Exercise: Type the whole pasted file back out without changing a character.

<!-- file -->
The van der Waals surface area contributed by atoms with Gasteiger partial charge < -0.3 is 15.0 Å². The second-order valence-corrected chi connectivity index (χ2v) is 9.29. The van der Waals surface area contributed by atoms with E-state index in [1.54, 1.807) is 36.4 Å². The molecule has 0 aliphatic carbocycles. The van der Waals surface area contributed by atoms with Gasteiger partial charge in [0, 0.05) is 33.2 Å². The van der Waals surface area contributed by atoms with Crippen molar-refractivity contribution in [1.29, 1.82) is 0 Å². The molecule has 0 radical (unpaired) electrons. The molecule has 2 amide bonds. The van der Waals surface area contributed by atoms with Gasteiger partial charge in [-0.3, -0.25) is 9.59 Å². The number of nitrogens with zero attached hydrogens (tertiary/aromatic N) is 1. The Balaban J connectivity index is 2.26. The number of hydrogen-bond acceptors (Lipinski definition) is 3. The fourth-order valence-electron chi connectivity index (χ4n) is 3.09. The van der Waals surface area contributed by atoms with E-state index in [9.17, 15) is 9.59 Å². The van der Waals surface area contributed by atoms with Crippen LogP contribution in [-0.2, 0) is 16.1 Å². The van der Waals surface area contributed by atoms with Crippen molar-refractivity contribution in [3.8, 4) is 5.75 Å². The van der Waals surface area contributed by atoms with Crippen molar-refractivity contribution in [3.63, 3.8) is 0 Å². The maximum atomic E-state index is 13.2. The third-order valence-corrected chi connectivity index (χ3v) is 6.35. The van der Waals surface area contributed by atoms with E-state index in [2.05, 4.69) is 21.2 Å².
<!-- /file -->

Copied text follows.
The van der Waals surface area contributed by atoms with Gasteiger partial charge < -0.3 is 15.0 Å². The second-order valence-corrected chi connectivity index (χ2v) is 9.29. The van der Waals surface area contributed by atoms with E-state index in [1.54, 1.807) is 36.4 Å². The molecule has 0 aliphatic carbocycles. The van der Waals surface area contributed by atoms with Gasteiger partial charge in [0, 0.05) is 33.2 Å². The van der Waals surface area contributed by atoms with Crippen molar-refractivity contribution in [1.29, 1.82) is 0 Å². The molecule has 0 radical (unpaired) electrons. The molecule has 2 amide bonds. The van der Waals surface area contributed by atoms with Gasteiger partial charge in [-0.3, -0.25) is 9.59 Å². The number of nitrogens with zero attached hydrogens (tertiary/aromatic N) is 1. The Balaban J connectivity index is 2.26. The number of hydrogen-bond acceptors (Lipinski definition) is 3. The fourth-order valence-electron chi connectivity index (χ4n) is 3.09. The van der Waals surface area contributed by atoms with E-state index in [9.17, 15) is 9.59 Å². The van der Waals surface area contributed by atoms with Crippen LogP contribution in [-0.2, 0) is 16.1 Å². The van der Waals surface area contributed by atoms with Crippen molar-refractivity contribution in [3.8, 4) is 5.75 Å². The van der Waals surface area contributed by atoms with Crippen molar-refractivity contribution in [3.63, 3.8) is 0 Å². The maximum atomic E-state index is 13.2. The third-order valence-corrected chi connectivity index (χ3v) is 6.35. The van der Waals surface area contributed by atoms with E-state index in [2.05, 4.69) is 21.2 Å².